Is the SFO Water Bottle Ban the Right Move?

Is the SFO Water Bottle Ban the Right Move?:

A SFO-branded reusable water bottle.

A SFO-branded reusable water bottle. This is probably a good enough reason to never use a plastic water bottle again. – Photo: AirlineReporter

First off, let’s be clear, I like the environment and want to not only do my part to make sure we have a nice little planet to live on, but also to motivate others. However, the plastic water bottle sales ban at the San Francisco International Airport (SFO), taking effect on August 20th, got me thinking. Do these sorts of changes work as well in a “trapped” world, like an airport? I say that since people in an airport do not have as much choice… they mostly can only pick among the options given to them on the airside (after security).

Over the years, airports have grown the choices airside by leaps and bounds. Heck, many airports are more like shopping malls than an airports. But in the end, you are limited. If your local grocery store decides to no longer sell a product and it is super important to you… cool, just go down the street to the next one. At the airport, that is going to be a bit more of an ordeal.

My paper straw that I got to try while flying through SFO last - Photo: David Parker Brown

My paper straw that I got to try while flying through SFO last time – Photo: David Parker Brown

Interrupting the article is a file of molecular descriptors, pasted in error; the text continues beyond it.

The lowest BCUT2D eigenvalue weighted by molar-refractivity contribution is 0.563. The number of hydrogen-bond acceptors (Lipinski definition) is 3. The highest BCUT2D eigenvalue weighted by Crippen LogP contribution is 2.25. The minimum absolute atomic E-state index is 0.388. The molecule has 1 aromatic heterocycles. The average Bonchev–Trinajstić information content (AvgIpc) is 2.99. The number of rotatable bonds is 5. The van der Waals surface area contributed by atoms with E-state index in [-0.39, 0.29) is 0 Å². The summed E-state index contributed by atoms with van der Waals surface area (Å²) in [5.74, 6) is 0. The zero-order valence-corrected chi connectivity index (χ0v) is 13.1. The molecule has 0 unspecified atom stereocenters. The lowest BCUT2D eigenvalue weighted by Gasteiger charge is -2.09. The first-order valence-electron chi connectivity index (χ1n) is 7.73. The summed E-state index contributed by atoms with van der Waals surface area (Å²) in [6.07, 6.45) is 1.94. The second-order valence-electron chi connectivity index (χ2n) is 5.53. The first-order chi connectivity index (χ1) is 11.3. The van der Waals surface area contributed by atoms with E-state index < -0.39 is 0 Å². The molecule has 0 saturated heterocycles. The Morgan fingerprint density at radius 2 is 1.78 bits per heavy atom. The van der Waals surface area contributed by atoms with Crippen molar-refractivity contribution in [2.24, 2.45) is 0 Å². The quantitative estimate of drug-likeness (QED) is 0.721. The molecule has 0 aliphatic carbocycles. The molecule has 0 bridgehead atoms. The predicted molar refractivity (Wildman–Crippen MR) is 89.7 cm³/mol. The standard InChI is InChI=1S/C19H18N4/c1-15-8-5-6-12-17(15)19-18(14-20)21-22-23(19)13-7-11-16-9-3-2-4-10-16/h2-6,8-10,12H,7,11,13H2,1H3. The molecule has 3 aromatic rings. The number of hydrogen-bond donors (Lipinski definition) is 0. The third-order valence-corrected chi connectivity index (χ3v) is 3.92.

I will say that I was shocked by some of the numbers. On average, SFO sells about 10,000 plastic water bottles per day, and that equals 3,650,000 per year. No question that is A LOT of plastic and even if they are all recycled (saying they are being recycled), it is not a good thing for the environment. It actually makes me pretty sad so many people do not bring their own reusable bottles (my fiancé brings one for both of us and is always reminding me to hydrate). Conversely, that high number of bottles also shows there is A LOT of demand from people to drink water in plastic bottles. Is it fair to require passengers to use other options?

Sure, sure, getting a reusable plastic bottle is not that much to ask, and the airport is providing some other good options, including water in other packaging (like aluminum and glass). But how expensive will those be and how will that impact a family of four on a fixed budget? Will passengers accept the change? Should there be some line of convenience vs doing what’s right, and is this new policy crossing it? Honestly, I don’t know the answers. But let me share with you some of my thoughts and I hope that we have a good conversation in the comments…

Terminal 3 food court - Photo: SFO

Terminal 3 food court – Photo: SFO

First, here is the official write up from the airport:

Airport tenants, vendors, and permittees may not provide or sell bottled water in containers that contain plastic or aseptic paper packaging, including in vending machines. Reusable water bottles, recyclable aluminum, glass and certified compostable water bottles can instead be provided or sold.